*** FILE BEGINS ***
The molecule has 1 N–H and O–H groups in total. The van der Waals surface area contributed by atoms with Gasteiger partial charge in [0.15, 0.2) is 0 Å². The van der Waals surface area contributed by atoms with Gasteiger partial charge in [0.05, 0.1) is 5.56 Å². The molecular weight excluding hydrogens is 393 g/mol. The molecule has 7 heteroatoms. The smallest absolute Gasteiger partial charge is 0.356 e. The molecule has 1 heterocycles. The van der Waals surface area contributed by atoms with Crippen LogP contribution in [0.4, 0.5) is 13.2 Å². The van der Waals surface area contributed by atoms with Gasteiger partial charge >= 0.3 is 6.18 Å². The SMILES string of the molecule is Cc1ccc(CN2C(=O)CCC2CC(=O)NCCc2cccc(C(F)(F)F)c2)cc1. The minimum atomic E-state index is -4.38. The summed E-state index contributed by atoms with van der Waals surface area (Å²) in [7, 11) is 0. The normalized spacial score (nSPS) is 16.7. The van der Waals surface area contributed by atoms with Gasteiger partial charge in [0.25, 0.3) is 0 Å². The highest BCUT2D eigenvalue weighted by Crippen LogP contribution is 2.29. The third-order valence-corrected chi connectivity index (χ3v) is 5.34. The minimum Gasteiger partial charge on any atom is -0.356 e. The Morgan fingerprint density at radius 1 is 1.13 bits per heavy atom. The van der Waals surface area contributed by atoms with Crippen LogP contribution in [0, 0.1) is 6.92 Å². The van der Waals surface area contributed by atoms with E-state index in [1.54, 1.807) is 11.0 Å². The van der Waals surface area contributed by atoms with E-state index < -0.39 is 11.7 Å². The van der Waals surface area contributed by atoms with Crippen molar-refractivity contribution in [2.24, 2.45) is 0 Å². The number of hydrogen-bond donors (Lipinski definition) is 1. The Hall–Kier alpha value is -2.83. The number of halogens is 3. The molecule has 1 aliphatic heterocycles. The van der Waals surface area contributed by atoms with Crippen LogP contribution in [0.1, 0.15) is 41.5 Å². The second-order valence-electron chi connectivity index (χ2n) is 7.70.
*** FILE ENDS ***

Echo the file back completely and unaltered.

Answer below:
The molecule has 1 N–H and O–H groups in total. The van der Waals surface area contributed by atoms with Gasteiger partial charge in [0.15, 0.2) is 0 Å². The van der Waals surface area contributed by atoms with Gasteiger partial charge in [0.05, 0.1) is 5.56 Å². The molecular weight excluding hydrogens is 393 g/mol. The molecule has 7 heteroatoms. The smallest absolute Gasteiger partial charge is 0.356 e. The molecule has 1 heterocycles. The van der Waals surface area contributed by atoms with Crippen LogP contribution in [0.4, 0.5) is 13.2 Å². The van der Waals surface area contributed by atoms with Gasteiger partial charge >= 0.3 is 6.18 Å². The SMILES string of the molecule is Cc1ccc(CN2C(=O)CCC2CC(=O)NCCc2cccc(C(F)(F)F)c2)cc1. The minimum atomic E-state index is -4.38. The summed E-state index contributed by atoms with van der Waals surface area (Å²) in [7, 11) is 0. The normalized spacial score (nSPS) is 16.7. The van der Waals surface area contributed by atoms with Gasteiger partial charge in [0.25, 0.3) is 0 Å². The highest BCUT2D eigenvalue weighted by Crippen LogP contribution is 2.29. The third-order valence-corrected chi connectivity index (χ3v) is 5.34. The minimum Gasteiger partial charge on any atom is -0.356 e. The Morgan fingerprint density at radius 1 is 1.13 bits per heavy atom. The van der Waals surface area contributed by atoms with Crippen LogP contribution in [0, 0.1) is 6.92 Å². The van der Waals surface area contributed by atoms with E-state index in [1.54, 1.807) is 11.0 Å². The van der Waals surface area contributed by atoms with E-state index < -0.39 is 11.7 Å². The van der Waals surface area contributed by atoms with Crippen molar-refractivity contribution in [2.24, 2.45) is 0 Å². The number of hydrogen-bond donors (Lipinski definition) is 1. The Hall–Kier alpha value is -2.83. The number of halogens is 3. The molecule has 1 aliphatic heterocycles. The van der Waals surface area contributed by atoms with Crippen LogP contribution in [0.1, 0.15) is 41.5 Å². The second-order valence-electron chi connectivity index (χ2n) is 7.70.